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Nationalist Intolerance Unveiled in Audacious Limerick Meeting: Covert Threats to Unionists Emerge |

Nationalist Intolerance Unveiled in Audacious Limerick Meeting: Covert Threats to Unionists Emerge

Limerick, Ireland – A recent meeting of the Limerick Cooperation, held under the presiding authority of Mayor Alderman, has brought to light deep-seated concerns regarding nationalist intolerance and covert threats to Unionists in the region. Councillor M., addressing the gathering, sought permission to make a personal statement, expressing regret over the silence of fellow citizens in the face of slanderous accusations circulating both within the city and across England.

The accusations, described as gross and persistent, have prompted only a feeble response, with even some English Tory Catholics failing to condemn them. While acknowledging honourable exceptions, Councillor M. criticized the majority for standing by and allowing political agendas to be advanced through lies and vilification. Attempting to maintain a dispassionate perspective, he found it impossible to ignore the apparent intolerance prevailing in both the council and the city.

In an effort to illustrate the tolerant history of Catholics in Ireland, Councillor M. highlighted instances where persecuted sects from England and America found asylum in the country. He emphasized that Catholics in Ireland had never persecuted anyone for conscience’s sake and would continue to uphold principles of equality for all.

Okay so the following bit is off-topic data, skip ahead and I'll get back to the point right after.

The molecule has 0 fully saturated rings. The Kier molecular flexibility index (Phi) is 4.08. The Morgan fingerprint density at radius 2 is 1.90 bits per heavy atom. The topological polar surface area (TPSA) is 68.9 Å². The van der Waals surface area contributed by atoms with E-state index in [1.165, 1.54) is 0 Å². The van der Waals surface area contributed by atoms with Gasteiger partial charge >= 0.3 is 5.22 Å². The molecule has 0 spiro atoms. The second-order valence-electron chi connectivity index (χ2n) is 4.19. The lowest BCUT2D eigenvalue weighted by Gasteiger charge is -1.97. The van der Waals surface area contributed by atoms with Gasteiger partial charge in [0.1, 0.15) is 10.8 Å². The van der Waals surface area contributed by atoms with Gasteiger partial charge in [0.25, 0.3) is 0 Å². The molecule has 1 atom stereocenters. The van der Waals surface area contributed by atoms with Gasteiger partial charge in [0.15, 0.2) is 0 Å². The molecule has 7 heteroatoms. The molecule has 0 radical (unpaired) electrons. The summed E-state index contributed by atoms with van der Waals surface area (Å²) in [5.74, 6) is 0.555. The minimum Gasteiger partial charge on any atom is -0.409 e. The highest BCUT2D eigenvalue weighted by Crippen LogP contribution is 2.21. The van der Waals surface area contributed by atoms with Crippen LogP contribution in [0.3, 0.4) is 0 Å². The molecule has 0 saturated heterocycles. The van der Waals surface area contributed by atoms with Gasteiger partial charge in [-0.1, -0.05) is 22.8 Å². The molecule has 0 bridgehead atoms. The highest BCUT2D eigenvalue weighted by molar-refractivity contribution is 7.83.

However, concerns were raised about the potential misunderstanding among Unionists under Home Rule. Councillor M. clarified that if Unionists presented reasonable schemes for equality, Catholics would support them. Yet, he expressed fear that some Unionists were seeking ascendancy, a prospect that he firmly stated they would not attain.

The discussion took a personal turn as Councillor O’Callaghan addressed an article from a Scotch newspaper that alleged intolerance in Limerick. In an attempt to dispel the accusations, he revealed interactions with deputations from Scotland and Nottingham who visited Limerick to gain a political perspective.

During their visit, these deputations met with a local agent who was Conservative and Mr Goodbody, a Unionist. Mr Goodbody, suggesting a balanced view, recommended hearing the Nationalist side as well. Councillor O’Callaghan, though not holding any bias for Mr Goodbody, commended him for engaging in straightforward discussions with the deputations. He clarified that Mr Goodbody’s actions were commendable and in line with fair practices.

Now that these slanders have gained traction, Councillor O’Callaghan proposed that the Mayor convene a meeting specifically for Unionists to protest against the allegations. He urged Unionists in Limerick to consider the matter carefully, refuting the claims not for political reasons but because it was the right thing to do.

However, a suggestion was made that Catholic Unionists should not be invited to the meeting, leading to a brief discussion on religious tolerance. Councillor J. P. Lynch alluded to the importance of religious tolerance, and the meeting concluded with an adjournment.

As Limerick grapples with accusations of nationalist intolerance and covert threats to Unionists, the city finds itself at a crossroads, where principles of equality, religious tolerance, and fair representation are under scrutiny. The aftermath of this meeting will likely shape the narrative surrounding Limerick’s political landscape in the coming days.

Dublin Daily Express – Saturday 07 March 1914

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